The Credit Union National Association seeks further discussion with the Consumer Financial Protection Bureau regarding the burden it says the bureau’s regulations are having on nonprofit, member-directed credit unions, according to a recent news release on CUNA’s website.
Jim Nussle, president/CEO of CUNA, voiced those concerns in a letter to CFPB Director Richard Cordray. Nussle said its regulatory burden study, released in February 2016, shows the financial impact on credit unions has increased by 40% since 2010. That’s when the creation of the CFPB was authorized by the passage of the Dodd–Frank Wall Street Reform and Consumer Protection Act, legislation adopted after the financial crisis of 2007–08.
Conducted by Cornerstone Advisors, CUNA’s study found the regulatory burden diverted $7.2 billion from services in 2014. Nussle said in the news release the study showed smaller credit unions bear the biggest brunt. For three quarters of credit unions with assets below $100 million, regulatory costs rose from .78% of assets in 2010 to 1.12% of assets in 2014, an increase of 43%, according to the study.
Cordray addressed the 2016 CUNA Governmental Affairs Conference Feb. 23, saying “We know credit unions were not the culprit in the (financial) crisis,” of 2008.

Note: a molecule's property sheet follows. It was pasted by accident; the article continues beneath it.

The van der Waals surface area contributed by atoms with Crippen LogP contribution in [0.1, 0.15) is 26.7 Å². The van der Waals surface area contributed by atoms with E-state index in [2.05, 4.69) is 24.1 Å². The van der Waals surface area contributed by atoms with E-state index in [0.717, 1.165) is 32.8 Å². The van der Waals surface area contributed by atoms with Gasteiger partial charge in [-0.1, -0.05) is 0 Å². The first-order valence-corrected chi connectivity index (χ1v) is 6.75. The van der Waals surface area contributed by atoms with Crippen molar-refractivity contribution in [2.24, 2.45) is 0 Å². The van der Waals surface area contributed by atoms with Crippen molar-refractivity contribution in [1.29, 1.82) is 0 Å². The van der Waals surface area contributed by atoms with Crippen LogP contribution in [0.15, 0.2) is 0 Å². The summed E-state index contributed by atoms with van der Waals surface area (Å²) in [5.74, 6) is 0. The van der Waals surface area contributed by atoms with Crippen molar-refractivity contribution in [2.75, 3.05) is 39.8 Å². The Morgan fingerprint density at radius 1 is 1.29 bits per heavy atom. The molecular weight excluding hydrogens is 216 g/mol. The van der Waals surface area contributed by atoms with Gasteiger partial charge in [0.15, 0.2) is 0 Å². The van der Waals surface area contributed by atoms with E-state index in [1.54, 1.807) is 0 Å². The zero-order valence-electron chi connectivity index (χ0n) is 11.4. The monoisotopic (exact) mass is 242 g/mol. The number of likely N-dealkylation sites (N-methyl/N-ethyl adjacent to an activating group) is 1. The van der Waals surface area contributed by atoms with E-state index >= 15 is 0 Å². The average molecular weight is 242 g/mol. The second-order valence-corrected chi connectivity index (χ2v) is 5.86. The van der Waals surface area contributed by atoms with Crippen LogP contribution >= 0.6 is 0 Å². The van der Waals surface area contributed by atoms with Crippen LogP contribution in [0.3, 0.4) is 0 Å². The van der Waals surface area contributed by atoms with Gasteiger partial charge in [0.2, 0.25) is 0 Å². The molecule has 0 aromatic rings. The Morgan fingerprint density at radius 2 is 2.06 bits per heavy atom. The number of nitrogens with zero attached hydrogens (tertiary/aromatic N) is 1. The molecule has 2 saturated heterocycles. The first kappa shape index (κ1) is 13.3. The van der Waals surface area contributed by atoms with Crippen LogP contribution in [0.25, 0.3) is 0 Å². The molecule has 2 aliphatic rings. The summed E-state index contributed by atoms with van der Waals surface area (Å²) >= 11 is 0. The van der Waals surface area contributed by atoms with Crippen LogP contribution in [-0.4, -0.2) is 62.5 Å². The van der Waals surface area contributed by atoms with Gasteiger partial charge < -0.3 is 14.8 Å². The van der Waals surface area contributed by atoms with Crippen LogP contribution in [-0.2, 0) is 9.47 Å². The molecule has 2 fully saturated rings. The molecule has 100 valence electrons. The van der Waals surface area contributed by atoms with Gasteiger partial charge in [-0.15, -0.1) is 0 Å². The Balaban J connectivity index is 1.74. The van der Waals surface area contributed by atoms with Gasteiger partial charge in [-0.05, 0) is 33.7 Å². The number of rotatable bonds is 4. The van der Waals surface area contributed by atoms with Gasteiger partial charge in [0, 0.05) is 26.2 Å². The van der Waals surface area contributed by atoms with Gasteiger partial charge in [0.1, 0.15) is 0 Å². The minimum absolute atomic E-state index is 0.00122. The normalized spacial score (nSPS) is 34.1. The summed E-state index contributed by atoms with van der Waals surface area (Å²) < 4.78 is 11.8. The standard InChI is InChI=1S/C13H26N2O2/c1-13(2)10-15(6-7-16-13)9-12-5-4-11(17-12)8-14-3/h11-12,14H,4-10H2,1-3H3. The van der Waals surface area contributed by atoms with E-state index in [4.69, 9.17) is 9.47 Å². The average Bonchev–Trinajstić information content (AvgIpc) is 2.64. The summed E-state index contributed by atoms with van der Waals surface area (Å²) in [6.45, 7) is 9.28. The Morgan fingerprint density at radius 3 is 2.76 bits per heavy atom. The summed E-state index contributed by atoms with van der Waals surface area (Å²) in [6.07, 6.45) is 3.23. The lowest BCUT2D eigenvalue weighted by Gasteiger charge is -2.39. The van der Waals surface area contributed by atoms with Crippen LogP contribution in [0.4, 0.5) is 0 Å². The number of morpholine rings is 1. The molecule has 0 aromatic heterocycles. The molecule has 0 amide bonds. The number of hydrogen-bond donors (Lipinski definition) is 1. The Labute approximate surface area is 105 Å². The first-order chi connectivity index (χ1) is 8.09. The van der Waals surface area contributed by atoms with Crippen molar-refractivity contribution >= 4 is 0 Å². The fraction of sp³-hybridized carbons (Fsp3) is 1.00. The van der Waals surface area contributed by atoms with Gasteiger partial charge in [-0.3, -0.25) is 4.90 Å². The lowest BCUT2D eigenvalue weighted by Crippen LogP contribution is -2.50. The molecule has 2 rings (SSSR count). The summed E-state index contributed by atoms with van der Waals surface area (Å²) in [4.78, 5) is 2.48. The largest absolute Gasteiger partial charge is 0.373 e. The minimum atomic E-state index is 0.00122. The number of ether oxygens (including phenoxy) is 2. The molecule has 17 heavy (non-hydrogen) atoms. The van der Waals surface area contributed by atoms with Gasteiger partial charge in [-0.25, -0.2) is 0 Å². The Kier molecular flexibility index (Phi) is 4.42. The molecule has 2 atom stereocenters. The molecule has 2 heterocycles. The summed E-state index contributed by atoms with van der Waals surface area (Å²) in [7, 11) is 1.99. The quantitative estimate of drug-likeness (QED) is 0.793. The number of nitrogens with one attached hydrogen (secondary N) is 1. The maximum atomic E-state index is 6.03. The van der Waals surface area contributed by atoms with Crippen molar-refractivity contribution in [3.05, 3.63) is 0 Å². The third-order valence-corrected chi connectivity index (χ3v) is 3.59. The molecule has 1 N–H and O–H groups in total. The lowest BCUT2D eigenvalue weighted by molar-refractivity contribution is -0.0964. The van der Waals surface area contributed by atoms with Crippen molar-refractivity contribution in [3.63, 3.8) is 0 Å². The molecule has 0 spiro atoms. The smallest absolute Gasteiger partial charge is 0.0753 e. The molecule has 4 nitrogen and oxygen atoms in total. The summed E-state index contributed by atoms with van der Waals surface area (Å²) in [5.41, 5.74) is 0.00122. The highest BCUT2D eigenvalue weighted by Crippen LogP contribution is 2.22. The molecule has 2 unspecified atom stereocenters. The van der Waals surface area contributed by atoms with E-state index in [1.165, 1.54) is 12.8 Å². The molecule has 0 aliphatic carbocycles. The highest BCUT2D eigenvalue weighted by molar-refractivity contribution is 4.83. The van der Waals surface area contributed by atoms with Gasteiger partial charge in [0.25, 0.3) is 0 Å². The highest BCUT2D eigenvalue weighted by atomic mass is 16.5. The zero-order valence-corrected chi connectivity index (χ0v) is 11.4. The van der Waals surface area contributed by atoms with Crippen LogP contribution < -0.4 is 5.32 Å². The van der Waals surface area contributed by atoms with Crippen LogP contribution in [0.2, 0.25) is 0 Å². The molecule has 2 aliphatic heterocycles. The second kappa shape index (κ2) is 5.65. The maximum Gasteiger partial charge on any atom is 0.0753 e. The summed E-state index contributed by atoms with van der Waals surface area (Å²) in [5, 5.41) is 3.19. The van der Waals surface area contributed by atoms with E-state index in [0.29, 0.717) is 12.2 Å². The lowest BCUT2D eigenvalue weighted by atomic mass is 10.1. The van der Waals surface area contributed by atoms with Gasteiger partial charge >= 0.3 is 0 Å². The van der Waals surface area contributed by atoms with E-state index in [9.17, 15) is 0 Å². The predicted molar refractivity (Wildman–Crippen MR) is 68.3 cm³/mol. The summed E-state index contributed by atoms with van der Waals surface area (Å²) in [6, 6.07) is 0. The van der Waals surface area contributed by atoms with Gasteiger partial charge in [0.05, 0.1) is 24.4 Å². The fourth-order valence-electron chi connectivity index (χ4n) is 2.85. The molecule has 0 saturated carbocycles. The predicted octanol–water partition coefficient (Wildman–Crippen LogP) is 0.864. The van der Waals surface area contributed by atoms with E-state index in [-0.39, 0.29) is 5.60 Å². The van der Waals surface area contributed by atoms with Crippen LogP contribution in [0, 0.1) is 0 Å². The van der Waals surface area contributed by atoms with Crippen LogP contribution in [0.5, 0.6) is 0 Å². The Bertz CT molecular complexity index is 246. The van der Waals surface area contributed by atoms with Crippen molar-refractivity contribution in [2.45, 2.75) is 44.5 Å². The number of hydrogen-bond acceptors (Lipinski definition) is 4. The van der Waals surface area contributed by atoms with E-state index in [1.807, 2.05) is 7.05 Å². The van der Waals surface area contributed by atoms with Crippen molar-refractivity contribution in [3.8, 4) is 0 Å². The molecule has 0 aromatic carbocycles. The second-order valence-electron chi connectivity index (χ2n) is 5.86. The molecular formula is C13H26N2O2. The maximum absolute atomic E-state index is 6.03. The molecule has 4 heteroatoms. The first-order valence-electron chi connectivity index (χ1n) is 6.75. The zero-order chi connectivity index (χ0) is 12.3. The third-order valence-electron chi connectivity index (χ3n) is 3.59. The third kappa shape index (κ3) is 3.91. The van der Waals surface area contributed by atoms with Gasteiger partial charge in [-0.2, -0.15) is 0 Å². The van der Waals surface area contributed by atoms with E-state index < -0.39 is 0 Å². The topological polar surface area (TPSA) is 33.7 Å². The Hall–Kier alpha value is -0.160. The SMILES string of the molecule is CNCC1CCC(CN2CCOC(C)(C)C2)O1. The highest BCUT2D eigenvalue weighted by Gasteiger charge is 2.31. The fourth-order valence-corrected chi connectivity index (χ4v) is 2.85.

“Credit unions did not underwrite bad loans that sank the housing market,” he said in the speech. “You upheld sound underwriting standards to protect consumers, even as it cost you customers.”
However, Cordray noted that “many credit unions have focused on the compliance burden,” while overlooking “the positive benefits of the rules.” One benefit, he said, is credit unions thrive when the “bad practices are routed out.”
Cordray said in the speech that since new rules were instituted “the share of mortgage lending by credit unions is growing.”
In his written online response to Cordray, Nussle said, “There is no question that the rules the bureau continues to create are negatively impacting the ability of credit unions to provide diverse product and service offerings to their members, and forcing credit unions to exit certain markets.
“We are particularly interested in meeting with Director Cordray and his staff so they can fully understand the $7.2 billion annual regulatory impact we’ve identified in our recent study of credit union compliance costs.”
To read the full report of the CUNA survey, see www,cuna.org/regburden.